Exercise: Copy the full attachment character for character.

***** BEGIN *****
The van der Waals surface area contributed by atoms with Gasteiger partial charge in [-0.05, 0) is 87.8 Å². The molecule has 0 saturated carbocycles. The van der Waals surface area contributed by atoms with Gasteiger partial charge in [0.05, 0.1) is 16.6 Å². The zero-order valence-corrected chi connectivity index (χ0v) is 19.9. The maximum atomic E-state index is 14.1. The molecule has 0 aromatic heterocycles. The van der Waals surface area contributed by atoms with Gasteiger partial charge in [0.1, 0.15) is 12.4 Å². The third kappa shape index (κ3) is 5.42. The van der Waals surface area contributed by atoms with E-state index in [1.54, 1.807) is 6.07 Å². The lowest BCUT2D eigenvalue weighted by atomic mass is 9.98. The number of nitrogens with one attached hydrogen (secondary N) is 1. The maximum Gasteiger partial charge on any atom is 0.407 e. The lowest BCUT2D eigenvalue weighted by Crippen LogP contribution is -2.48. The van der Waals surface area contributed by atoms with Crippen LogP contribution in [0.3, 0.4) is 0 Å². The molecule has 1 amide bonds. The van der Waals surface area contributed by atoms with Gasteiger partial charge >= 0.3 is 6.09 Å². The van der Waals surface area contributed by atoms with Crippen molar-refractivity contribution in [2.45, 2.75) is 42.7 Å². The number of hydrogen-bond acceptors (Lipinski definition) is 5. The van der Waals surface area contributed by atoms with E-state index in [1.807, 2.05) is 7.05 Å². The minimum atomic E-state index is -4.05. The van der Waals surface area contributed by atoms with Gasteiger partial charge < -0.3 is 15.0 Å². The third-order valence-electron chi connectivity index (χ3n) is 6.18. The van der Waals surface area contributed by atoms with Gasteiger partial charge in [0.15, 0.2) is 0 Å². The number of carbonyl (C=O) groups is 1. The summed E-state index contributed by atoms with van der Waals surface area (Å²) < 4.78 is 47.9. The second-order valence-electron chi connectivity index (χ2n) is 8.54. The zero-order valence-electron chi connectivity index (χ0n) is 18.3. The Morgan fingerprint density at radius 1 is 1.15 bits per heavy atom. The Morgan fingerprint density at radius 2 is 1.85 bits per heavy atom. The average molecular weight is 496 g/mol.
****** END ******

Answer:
The van der Waals surface area contributed by atoms with Gasteiger partial charge in [-0.05, 0) is 87.8 Å². The molecule has 0 saturated carbocycles. The van der Waals surface area contributed by atoms with Gasteiger partial charge in [0.05, 0.1) is 16.6 Å². The zero-order valence-corrected chi connectivity index (χ0v) is 19.9. The maximum atomic E-state index is 14.1. The molecule has 0 aromatic heterocycles. The van der Waals surface area contributed by atoms with Gasteiger partial charge in [0.1, 0.15) is 12.4 Å². The third kappa shape index (κ3) is 5.42. The van der Waals surface area contributed by atoms with E-state index in [1.54, 1.807) is 6.07 Å². The lowest BCUT2D eigenvalue weighted by atomic mass is 9.98. The number of nitrogens with one attached hydrogen (secondary N) is 1. The maximum Gasteiger partial charge on any atom is 0.407 e. The lowest BCUT2D eigenvalue weighted by Crippen LogP contribution is -2.48. The van der Waals surface area contributed by atoms with Crippen LogP contribution in [0.3, 0.4) is 0 Å². The molecule has 1 amide bonds. The van der Waals surface area contributed by atoms with Gasteiger partial charge >= 0.3 is 6.09 Å². The van der Waals surface area contributed by atoms with Crippen molar-refractivity contribution in [2.45, 2.75) is 42.7 Å². The number of hydrogen-bond acceptors (Lipinski definition) is 5. The van der Waals surface area contributed by atoms with E-state index in [1.807, 2.05) is 7.05 Å². The minimum atomic E-state index is -4.05. The van der Waals surface area contributed by atoms with Gasteiger partial charge < -0.3 is 15.0 Å². The third-order valence-electron chi connectivity index (χ3n) is 6.18. The van der Waals surface area contributed by atoms with Gasteiger partial charge in [0.15, 0.2) is 0 Å². The number of carbonyl (C=O) groups is 1. The summed E-state index contributed by atoms with van der Waals surface area (Å²) < 4.78 is 47.9. The second-order valence-electron chi connectivity index (χ2n) is 8.54. The zero-order valence-electron chi connectivity index (χ0n) is 18.3. The Morgan fingerprint density at radius 1 is 1.15 bits per heavy atom. The Morgan fingerprint density at radius 2 is 1.85 bits per heavy atom. The average molecular weight is 496 g/mol.